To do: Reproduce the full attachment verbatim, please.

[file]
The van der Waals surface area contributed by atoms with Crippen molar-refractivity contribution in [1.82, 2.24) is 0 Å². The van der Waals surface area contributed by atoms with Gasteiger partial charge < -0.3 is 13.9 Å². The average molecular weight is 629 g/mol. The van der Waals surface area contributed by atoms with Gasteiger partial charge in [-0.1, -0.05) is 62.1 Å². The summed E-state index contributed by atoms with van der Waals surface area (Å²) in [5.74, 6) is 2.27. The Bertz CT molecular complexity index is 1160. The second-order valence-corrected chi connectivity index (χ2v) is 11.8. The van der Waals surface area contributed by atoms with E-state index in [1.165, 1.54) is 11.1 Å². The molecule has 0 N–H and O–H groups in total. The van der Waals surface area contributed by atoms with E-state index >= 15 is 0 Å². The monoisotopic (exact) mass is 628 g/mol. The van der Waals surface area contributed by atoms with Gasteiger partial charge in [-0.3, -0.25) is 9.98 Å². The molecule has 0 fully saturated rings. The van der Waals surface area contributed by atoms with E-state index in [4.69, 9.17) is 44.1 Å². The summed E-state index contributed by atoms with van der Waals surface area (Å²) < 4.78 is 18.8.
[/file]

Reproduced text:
The van der Waals surface area contributed by atoms with Crippen molar-refractivity contribution in [1.82, 2.24) is 0 Å². The van der Waals surface area contributed by atoms with Gasteiger partial charge < -0.3 is 13.9 Å². The average molecular weight is 629 g/mol. The van der Waals surface area contributed by atoms with Gasteiger partial charge in [-0.1, -0.05) is 62.1 Å². The summed E-state index contributed by atoms with van der Waals surface area (Å²) in [5.74, 6) is 2.27. The Bertz CT molecular complexity index is 1160. The second-order valence-corrected chi connectivity index (χ2v) is 11.8. The van der Waals surface area contributed by atoms with E-state index in [1.165, 1.54) is 11.1 Å². The molecule has 0 N–H and O–H groups in total. The van der Waals surface area contributed by atoms with E-state index >= 15 is 0 Å². The monoisotopic (exact) mass is 628 g/mol. The van der Waals surface area contributed by atoms with Gasteiger partial charge in [-0.3, -0.25) is 9.98 Å². The molecule has 0 fully saturated rings. The van der Waals surface area contributed by atoms with E-state index in [4.69, 9.17) is 44.1 Å². The summed E-state index contributed by atoms with van der Waals surface area (Å²) < 4.78 is 18.8.